Analysis of Smoking Cessation Patterns Using a Stochastic Mixed-Effects Model With a Latent Cured State.

Journal Article (Journal Article)

We develop a mixed model to capture the complex stochastic nature of tobacco abuse and dependence. This model describes transition processes among addiction and nonaddiction stages. An important innovation of our model is allowing an unobserved cure state, or permanent quitting, in contrast to transient quitting. This distinction is necessary to model data from situations where censoring prevents unambiguous determination that a person has been "cured." Moreover, the processes that describe transient and permanent quitting are likely to be different and have different policy-making implications. For example, when analyzing factors that influence smoking and can be targeted by interventions, it is more important to target those factors that are associated with permanent quitting rather than transient quitting.We apply our methodology to the Alpha-Tocopherol, Beta-Carotene Cancer Prevention (ATBC) study, a large (29,133 participants) longitudinal cohort study. While ATBC was designed as a cancer prevention study, it contains unique information about the smoking status of each participant during every 4-month period of the study. These data are used to model smoking cessation patterns using a discrete-time stochastic mixed-effects model with three states: smoking, transient cessation, and permanent cessation (absorbent state). Random participant-specific transition probabilities among these states are used to account for participant-to-participant heterogeneity. Another important innovation in our article is to design computationally practical methods for dealing with the size of the dataset and complexity of the models. This is achieved using the marginal likelihood obtained by integrating over the Beta distribution of random effects.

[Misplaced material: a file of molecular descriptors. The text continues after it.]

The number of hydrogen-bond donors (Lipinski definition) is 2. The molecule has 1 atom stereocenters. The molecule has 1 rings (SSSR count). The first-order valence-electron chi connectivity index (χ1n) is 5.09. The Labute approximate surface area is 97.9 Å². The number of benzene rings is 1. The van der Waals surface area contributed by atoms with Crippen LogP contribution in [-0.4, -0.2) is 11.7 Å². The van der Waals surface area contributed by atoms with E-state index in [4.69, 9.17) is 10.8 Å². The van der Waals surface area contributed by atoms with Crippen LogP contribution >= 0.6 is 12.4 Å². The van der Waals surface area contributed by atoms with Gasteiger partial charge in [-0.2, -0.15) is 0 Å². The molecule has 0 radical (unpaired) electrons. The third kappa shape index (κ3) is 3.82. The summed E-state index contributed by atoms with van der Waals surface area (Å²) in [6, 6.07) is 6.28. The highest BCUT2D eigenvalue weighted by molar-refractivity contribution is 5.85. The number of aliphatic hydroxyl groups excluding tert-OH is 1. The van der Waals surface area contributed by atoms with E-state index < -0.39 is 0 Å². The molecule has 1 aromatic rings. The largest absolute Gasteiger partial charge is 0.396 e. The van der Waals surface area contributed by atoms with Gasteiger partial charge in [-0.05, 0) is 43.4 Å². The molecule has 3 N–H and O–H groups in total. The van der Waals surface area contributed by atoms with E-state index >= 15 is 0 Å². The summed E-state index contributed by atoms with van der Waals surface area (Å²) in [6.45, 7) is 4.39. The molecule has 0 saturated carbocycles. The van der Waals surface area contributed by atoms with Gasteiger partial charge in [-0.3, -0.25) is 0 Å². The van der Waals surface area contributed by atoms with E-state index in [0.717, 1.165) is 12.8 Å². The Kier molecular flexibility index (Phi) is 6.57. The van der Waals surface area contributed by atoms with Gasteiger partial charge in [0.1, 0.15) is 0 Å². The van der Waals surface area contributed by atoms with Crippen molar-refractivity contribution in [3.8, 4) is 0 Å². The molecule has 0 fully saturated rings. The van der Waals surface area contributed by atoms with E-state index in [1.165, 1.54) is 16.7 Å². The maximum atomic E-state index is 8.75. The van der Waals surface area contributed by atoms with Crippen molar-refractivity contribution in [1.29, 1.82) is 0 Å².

Full Text

Duke Authors

Cited Authors

  • Luo, S; Crainiceanu, CM; Louis, TA; Chatterjee, N

Published Date

  • September 1, 2008

Published In

Volume / Issue

  • 103 / 483

Start / End Page

  • 1002 - 1013

PubMed ID

  • 19305513

Pubmed Central ID

  • PMC2658598

International Standard Serial Number (ISSN)

  • 0162-1459

Digital Object Identifier (DOI)

  • 10.1198/016214507000001030


  • eng

Conference Location

  • United States